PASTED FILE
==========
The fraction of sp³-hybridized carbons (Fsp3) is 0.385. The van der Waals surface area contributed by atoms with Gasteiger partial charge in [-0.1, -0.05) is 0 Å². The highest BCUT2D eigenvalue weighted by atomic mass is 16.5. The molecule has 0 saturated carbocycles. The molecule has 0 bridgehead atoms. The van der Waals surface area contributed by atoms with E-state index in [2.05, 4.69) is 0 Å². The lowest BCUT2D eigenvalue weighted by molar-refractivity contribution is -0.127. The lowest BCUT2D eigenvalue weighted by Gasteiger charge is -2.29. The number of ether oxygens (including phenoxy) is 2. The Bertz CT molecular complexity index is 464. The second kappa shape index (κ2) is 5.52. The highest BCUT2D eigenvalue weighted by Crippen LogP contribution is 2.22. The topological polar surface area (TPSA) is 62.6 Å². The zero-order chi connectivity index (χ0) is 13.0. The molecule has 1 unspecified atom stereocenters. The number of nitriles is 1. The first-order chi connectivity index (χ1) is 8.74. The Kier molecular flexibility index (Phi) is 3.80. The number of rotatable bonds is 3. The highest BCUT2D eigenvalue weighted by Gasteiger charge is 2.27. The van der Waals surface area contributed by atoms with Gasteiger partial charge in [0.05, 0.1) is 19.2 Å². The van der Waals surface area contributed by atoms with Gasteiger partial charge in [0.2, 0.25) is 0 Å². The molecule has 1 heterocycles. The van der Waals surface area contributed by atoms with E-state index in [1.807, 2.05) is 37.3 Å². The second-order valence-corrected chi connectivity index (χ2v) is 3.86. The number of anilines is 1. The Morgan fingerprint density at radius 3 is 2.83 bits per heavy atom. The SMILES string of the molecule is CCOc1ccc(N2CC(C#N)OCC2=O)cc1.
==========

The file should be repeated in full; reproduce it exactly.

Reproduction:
The fraction of sp³-hybridized carbons (Fsp3) is 0.385. The van der Waals surface area contributed by atoms with Gasteiger partial charge in [-0.1, -0.05) is 0 Å². The highest BCUT2D eigenvalue weighted by atomic mass is 16.5. The molecule has 0 saturated carbocycles. The molecule has 0 bridgehead atoms. The van der Waals surface area contributed by atoms with E-state index in [2.05, 4.69) is 0 Å². The lowest BCUT2D eigenvalue weighted by molar-refractivity contribution is -0.127. The lowest BCUT2D eigenvalue weighted by Gasteiger charge is -2.29. The number of ether oxygens (including phenoxy) is 2. The Bertz CT molecular complexity index is 464. The second kappa shape index (κ2) is 5.52. The highest BCUT2D eigenvalue weighted by Crippen LogP contribution is 2.22. The topological polar surface area (TPSA) is 62.6 Å². The zero-order chi connectivity index (χ0) is 13.0. The molecule has 1 unspecified atom stereocenters. The number of nitriles is 1. The first-order chi connectivity index (χ1) is 8.74. The Kier molecular flexibility index (Phi) is 3.80. The number of rotatable bonds is 3. The highest BCUT2D eigenvalue weighted by Gasteiger charge is 2.27. The van der Waals surface area contributed by atoms with Gasteiger partial charge in [0.05, 0.1) is 19.2 Å². The van der Waals surface area contributed by atoms with Gasteiger partial charge in [0.2, 0.25) is 0 Å². The molecule has 1 heterocycles. The van der Waals surface area contributed by atoms with E-state index in [1.807, 2.05) is 37.3 Å². The second-order valence-corrected chi connectivity index (χ2v) is 3.86. The number of anilines is 1. The Morgan fingerprint density at radius 3 is 2.83 bits per heavy atom. The SMILES string of the molecule is CCOc1ccc(N2CC(C#N)OCC2=O)cc1.